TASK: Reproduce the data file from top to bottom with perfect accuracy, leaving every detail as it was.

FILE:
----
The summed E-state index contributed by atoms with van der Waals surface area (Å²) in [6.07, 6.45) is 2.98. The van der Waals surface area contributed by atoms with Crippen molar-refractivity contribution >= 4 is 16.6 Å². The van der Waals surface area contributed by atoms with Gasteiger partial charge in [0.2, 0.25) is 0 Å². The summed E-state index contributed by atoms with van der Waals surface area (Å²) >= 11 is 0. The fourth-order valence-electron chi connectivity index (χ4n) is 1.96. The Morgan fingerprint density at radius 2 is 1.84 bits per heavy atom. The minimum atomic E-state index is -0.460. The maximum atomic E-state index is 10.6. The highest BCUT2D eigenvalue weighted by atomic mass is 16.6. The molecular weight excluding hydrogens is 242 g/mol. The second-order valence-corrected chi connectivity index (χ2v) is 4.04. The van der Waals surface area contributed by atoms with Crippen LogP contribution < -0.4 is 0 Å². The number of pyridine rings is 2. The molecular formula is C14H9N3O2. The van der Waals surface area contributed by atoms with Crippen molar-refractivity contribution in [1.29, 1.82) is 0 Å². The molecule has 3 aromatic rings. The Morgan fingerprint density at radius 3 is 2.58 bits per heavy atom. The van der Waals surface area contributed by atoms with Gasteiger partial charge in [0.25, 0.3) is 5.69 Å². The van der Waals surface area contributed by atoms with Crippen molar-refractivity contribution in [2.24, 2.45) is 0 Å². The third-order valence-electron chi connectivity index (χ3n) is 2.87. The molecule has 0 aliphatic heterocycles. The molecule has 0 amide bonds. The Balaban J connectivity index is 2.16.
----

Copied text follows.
The summed E-state index contributed by atoms with van der Waals surface area (Å²) in [6.07, 6.45) is 2.98. The van der Waals surface area contributed by atoms with Crippen molar-refractivity contribution >= 4 is 16.6 Å². The van der Waals surface area contributed by atoms with Gasteiger partial charge in [0.2, 0.25) is 0 Å². The summed E-state index contributed by atoms with van der Waals surface area (Å²) >= 11 is 0. The fourth-order valence-electron chi connectivity index (χ4n) is 1.96. The Morgan fingerprint density at radius 2 is 1.84 bits per heavy atom. The minimum atomic E-state index is -0.460. The maximum atomic E-state index is 10.6. The highest BCUT2D eigenvalue weighted by atomic mass is 16.6. The molecular weight excluding hydrogens is 242 g/mol. The second-order valence-corrected chi connectivity index (χ2v) is 4.04. The van der Waals surface area contributed by atoms with Crippen LogP contribution < -0.4 is 0 Å². The number of pyridine rings is 2. The molecular formula is C14H9N3O2. The van der Waals surface area contributed by atoms with Crippen molar-refractivity contribution in [1.29, 1.82) is 0 Å². The molecule has 3 aromatic rings. The Morgan fingerprint density at radius 3 is 2.58 bits per heavy atom. The van der Waals surface area contributed by atoms with Gasteiger partial charge in [0.25, 0.3) is 5.69 Å². The van der Waals surface area contributed by atoms with Crippen molar-refractivity contribution in [2.24, 2.45) is 0 Å². The third-order valence-electron chi connectivity index (χ3n) is 2.87. The molecule has 0 aliphatic heterocycles. The molecule has 0 amide bonds. The Balaban J connectivity index is 2.16.